It may have been remade in more recent times, but John Kreng says that the original thriller ‘The Taking of Pelham 1-2-3‘ remains on the right track from the start…
ASPECT RATIO: 2.35:1
DISTRIBUTOR: Kino Lorber
SRP: $29.95 Blu Ray/ $19.95 DVD
Four men (Robert Shaw, Martin Balsam, Hector Elizando, and Earl Hindman) all dressed in similar hats, trench coats, glasses, mustaches, and armed with sub-machine guns hijack a New York City subway train. They are demanding $1 million dollars – which must be delivered in 1 hour, in exchange for the train and the lives of the passengers held hostage. Lt. Zachary Garber (Walter Matthau) of the New York City Transit Police must contend with City Hall red tape, the unrelenting demands of the hijackers and the ever-ticking clock in effort to save the passengers and bring the hijackers to justice.
When film historians talk about movies in the 1970s that feature the urban decay and grittiness of New York City, they typically mention The French Connection, Taxi Driver, Death Wish, Shaft, The Warriors, Midnight Cowboy and Saturday Night Fever. A film that should be included into that list is the original The Taking of Pelham 1-2-3. All the characters in the movie reflect the angst and resilience of NYC at the time. To celebrate the pre-gentrification of NYC and the Grindhouse theaters on 42nd St. near Times Square (aka The Deuce), Kino-Lorber decided to release a 42nd Anniversary edition of this classic film.
The 1974 film, based on a novel (of the same name) by John Godey, spawned two remakes in 1998 and 2009 but the original still holds its own to this day. The summary of the story above does not do the film any justice. It’s the ‘cat and mouse’ play that goes back and forth between Matthau and Shaw, accompanied by the gallows humor and great colorful performances by all the actors involved that makes this taut action-thriller a classic. The film was well directed by Joseph Sargent, accompanied by great cinematography from Owen Roizman (The French Connection), editing by Gerald Greenberg (Apocalypse Now) and Robert Q. Lovett (A Bronx Tale), and a great score by David Shire (All the President’s Men), to help add to the tension.
What makes this different than other hijack/disaster movies of today are the heroes do not solve the crime in an outrageous superhero comic-book like fashion. In this film, the characters are everyday people, forced into insurmountable situations, where political correctness does not exist (with the heroes nor the villains), while every character is colorful and unique and is not wasted.
I’m assuming a lot of Millenial / Generation-Y readers are thinking, “That frumpy old curmudgeon who starred in ‘Grumpy Old Men’… starring in an action film…Really?” The early 70s, was a time when “a harsher realism” was brought more into American movies, so it wasn’t surprising to see ordinary guys like Gene Hackman (The French Connection), Robert Duvall (Badge 373), and Dustin Hoffman (Little Big Man, Straw Dogs) star in higher budgeted action films at that time. Add Walter Matthau to that list with action films during that time like Charley Varrick, The Laughing Policeman and this gem I’m reviewing. Matthau adds his own unique trademark acting skills and facial expressions, Lt. Garber, the everyday hero: very compelling and believable.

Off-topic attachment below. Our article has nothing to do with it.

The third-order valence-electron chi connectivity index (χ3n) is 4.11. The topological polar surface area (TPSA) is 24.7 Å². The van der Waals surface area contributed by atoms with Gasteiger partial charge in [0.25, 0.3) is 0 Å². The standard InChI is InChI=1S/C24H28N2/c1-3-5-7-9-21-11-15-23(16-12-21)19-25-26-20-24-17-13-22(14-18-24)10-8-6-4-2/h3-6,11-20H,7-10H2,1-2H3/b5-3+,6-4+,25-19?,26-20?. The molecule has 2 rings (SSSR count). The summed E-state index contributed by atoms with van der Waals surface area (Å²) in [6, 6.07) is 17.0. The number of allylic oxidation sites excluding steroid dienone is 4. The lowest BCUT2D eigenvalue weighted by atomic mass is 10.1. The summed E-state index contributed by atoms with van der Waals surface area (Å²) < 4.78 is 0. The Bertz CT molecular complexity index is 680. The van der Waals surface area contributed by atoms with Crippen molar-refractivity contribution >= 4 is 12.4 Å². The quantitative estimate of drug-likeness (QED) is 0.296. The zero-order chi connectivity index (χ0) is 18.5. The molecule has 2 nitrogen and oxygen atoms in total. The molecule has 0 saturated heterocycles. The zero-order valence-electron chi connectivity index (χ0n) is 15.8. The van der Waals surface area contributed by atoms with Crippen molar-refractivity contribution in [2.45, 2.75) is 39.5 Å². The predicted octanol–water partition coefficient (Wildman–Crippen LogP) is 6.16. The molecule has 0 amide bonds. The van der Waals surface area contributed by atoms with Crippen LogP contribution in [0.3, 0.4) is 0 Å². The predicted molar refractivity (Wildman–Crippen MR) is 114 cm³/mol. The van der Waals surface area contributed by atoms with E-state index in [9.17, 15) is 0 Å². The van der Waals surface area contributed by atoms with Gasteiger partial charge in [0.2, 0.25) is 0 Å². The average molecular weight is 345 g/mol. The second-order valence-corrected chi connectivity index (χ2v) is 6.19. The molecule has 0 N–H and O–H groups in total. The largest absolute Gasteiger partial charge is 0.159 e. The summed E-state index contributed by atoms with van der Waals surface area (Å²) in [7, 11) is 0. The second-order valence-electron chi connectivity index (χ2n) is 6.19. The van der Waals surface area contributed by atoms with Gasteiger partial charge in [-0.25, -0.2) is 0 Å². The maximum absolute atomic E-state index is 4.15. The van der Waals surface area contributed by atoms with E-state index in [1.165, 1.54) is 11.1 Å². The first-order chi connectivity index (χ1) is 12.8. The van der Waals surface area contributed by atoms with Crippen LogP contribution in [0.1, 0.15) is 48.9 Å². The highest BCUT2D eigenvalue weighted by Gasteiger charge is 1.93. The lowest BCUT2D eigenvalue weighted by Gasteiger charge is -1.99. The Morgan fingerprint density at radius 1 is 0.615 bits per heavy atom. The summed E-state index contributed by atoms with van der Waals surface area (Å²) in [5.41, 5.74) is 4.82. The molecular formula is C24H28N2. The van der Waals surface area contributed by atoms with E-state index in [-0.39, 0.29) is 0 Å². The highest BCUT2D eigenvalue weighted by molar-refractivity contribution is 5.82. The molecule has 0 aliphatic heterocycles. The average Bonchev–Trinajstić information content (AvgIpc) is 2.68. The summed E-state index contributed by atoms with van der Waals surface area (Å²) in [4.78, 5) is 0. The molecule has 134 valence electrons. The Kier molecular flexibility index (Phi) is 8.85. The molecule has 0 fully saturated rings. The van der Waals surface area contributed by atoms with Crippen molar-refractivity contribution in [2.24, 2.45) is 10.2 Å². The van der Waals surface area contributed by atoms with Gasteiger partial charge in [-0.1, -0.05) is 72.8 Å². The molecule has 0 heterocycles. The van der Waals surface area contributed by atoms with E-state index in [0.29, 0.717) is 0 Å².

The Special Features on this release include…
- Audio commentary by actor Pat Healy and film historian Jim Healy – these guys really know the history of this film and talk in detail about the making of the film, the influence it has on future action films like Die Hard and Speed and the differences between the novel and the film. No fill or fluff here. Just interesting facts throughout the whole film with no gaps.
- Interview with Hector Elizondo (12:01 HD) – Elizondo talks about the difference between NYC today and the 70s when the film was shot, how he auditioned and got the job, his relationships with all the actors and the director while shooting the film.
- Interview with Composter David Shire (9:06 HD) – David Shire talks about the process of creating the now renowned soundtrack for the film.
- Interview with Editor Gerald Greenberg (9:08 HD) – Greenberg talks about the issues that came about when making the film and how they were solved in the editing room.
- Trailers from Hell – Screenwriter Josh Olson (A History of Violence) talks about why he loves this movie as the trailer plays.
- Animated montage of stills and posters – shows a series of B&W stills and posters while playing to David Shire’s theme song.
- Original theatrical trailer (remastered)
The folks at Kino-Lorber did a great job is restoring this film and putting together the special features package that will educate interested viewers about the film. There are no sound tics, film dirt, or scratches, but there is some minor film grain, which is understandable for a movie this old. This is probably the closest quality you will probably get to seeing this film on its first screening on opening day. The Taking of Pelham 1-2-3 is a suspense filled thrill ride that takes viewers back to when NYC and their citizens had a uniquely edgy personality.
The Taking of Pelham 1-2-3 42nd Anniversary Edition (Blu-ray) is released by Kino-Lorber in Region 1/US format and is available now…